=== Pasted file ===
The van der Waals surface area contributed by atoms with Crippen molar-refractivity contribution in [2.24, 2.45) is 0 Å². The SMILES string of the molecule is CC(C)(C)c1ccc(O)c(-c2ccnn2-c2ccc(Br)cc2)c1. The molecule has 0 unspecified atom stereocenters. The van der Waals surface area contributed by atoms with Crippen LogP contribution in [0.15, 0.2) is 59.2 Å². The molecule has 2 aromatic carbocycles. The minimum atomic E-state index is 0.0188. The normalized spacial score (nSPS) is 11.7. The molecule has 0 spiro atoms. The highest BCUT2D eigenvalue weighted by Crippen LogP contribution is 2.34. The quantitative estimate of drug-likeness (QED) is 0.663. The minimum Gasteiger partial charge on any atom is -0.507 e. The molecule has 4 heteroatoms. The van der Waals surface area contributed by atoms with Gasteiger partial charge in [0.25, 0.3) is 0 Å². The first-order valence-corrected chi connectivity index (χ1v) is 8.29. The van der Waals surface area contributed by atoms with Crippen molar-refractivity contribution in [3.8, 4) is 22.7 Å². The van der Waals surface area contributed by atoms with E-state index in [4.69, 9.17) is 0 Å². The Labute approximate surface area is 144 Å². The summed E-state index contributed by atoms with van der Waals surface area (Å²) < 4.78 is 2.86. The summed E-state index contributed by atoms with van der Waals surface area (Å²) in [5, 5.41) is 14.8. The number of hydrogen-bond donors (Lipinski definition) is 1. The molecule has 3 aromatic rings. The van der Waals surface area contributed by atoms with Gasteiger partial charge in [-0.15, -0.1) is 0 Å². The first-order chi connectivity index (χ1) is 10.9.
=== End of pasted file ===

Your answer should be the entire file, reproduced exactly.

The van der Waals surface area contributed by atoms with Crippen molar-refractivity contribution in [2.24, 2.45) is 0 Å². The SMILES string of the molecule is CC(C)(C)c1ccc(O)c(-c2ccnn2-c2ccc(Br)cc2)c1. The molecule has 0 unspecified atom stereocenters. The van der Waals surface area contributed by atoms with Crippen LogP contribution in [0.15, 0.2) is 59.2 Å². The molecule has 2 aromatic carbocycles. The minimum atomic E-state index is 0.0188. The normalized spacial score (nSPS) is 11.7. The molecule has 0 spiro atoms. The highest BCUT2D eigenvalue weighted by Crippen LogP contribution is 2.34. The quantitative estimate of drug-likeness (QED) is 0.663. The minimum Gasteiger partial charge on any atom is -0.507 e. The molecule has 4 heteroatoms. The van der Waals surface area contributed by atoms with Gasteiger partial charge in [0.25, 0.3) is 0 Å². The first-order valence-corrected chi connectivity index (χ1v) is 8.29. The van der Waals surface area contributed by atoms with Crippen molar-refractivity contribution in [3.8, 4) is 22.7 Å². The van der Waals surface area contributed by atoms with E-state index in [4.69, 9.17) is 0 Å². The Labute approximate surface area is 144 Å². The summed E-state index contributed by atoms with van der Waals surface area (Å²) < 4.78 is 2.86. The summed E-state index contributed by atoms with van der Waals surface area (Å²) in [5, 5.41) is 14.8. The number of hydrogen-bond donors (Lipinski definition) is 1. The molecule has 3 aromatic rings. The van der Waals surface area contributed by atoms with Gasteiger partial charge in [-0.15, -0.1) is 0 Å². The first-order chi connectivity index (χ1) is 10.9.